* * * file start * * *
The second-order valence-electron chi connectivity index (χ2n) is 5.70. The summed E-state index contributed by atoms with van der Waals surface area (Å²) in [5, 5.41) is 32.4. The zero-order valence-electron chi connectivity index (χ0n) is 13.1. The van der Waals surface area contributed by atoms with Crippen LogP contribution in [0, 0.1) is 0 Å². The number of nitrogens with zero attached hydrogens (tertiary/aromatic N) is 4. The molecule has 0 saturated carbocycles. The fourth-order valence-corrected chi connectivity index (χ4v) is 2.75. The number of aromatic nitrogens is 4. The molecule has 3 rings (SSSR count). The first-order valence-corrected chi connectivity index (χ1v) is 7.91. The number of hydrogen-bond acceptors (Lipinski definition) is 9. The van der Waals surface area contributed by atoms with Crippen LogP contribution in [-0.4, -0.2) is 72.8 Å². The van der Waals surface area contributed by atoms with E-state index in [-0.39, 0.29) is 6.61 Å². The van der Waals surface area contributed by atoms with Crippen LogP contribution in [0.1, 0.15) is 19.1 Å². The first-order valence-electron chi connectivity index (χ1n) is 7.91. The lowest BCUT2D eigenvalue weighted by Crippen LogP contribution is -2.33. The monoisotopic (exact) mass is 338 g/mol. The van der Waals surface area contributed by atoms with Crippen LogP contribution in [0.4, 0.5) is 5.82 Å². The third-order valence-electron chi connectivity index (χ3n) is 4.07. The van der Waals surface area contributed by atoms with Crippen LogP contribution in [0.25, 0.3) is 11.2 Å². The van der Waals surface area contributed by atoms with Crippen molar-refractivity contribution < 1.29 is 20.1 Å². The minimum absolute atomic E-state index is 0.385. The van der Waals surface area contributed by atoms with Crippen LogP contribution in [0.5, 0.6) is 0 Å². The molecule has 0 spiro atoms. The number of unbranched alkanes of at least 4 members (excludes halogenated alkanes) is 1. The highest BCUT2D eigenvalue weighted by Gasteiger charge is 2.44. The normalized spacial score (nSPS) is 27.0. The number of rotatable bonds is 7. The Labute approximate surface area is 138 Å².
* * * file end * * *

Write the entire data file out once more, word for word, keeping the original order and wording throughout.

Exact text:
The second-order valence-electron chi connectivity index (χ2n) is 5.70. The summed E-state index contributed by atoms with van der Waals surface area (Å²) in [5, 5.41) is 32.4. The zero-order valence-electron chi connectivity index (χ0n) is 13.1. The van der Waals surface area contributed by atoms with Crippen LogP contribution in [0, 0.1) is 0 Å². The number of nitrogens with zero attached hydrogens (tertiary/aromatic N) is 4. The molecule has 0 saturated carbocycles. The fourth-order valence-corrected chi connectivity index (χ4v) is 2.75. The number of aromatic nitrogens is 4. The molecule has 3 rings (SSSR count). The first-order valence-corrected chi connectivity index (χ1v) is 7.91. The number of hydrogen-bond acceptors (Lipinski definition) is 9. The van der Waals surface area contributed by atoms with Crippen LogP contribution in [-0.4, -0.2) is 72.8 Å². The van der Waals surface area contributed by atoms with E-state index in [-0.39, 0.29) is 6.61 Å². The van der Waals surface area contributed by atoms with Crippen LogP contribution in [0.1, 0.15) is 19.1 Å². The first-order valence-electron chi connectivity index (χ1n) is 7.91. The lowest BCUT2D eigenvalue weighted by Crippen LogP contribution is -2.33. The monoisotopic (exact) mass is 338 g/mol. The van der Waals surface area contributed by atoms with Crippen LogP contribution in [0.4, 0.5) is 5.82 Å². The third-order valence-electron chi connectivity index (χ3n) is 4.07. The van der Waals surface area contributed by atoms with Crippen LogP contribution in [0.25, 0.3) is 11.2 Å². The van der Waals surface area contributed by atoms with Crippen molar-refractivity contribution < 1.29 is 20.1 Å². The minimum absolute atomic E-state index is 0.385. The van der Waals surface area contributed by atoms with Crippen LogP contribution in [0.5, 0.6) is 0 Å². The molecule has 0 spiro atoms. The number of unbranched alkanes of at least 4 members (excludes halogenated alkanes) is 1. The highest BCUT2D eigenvalue weighted by Gasteiger charge is 2.44. The normalized spacial score (nSPS) is 27.0. The number of rotatable bonds is 7. The Labute approximate surface area is 138 Å².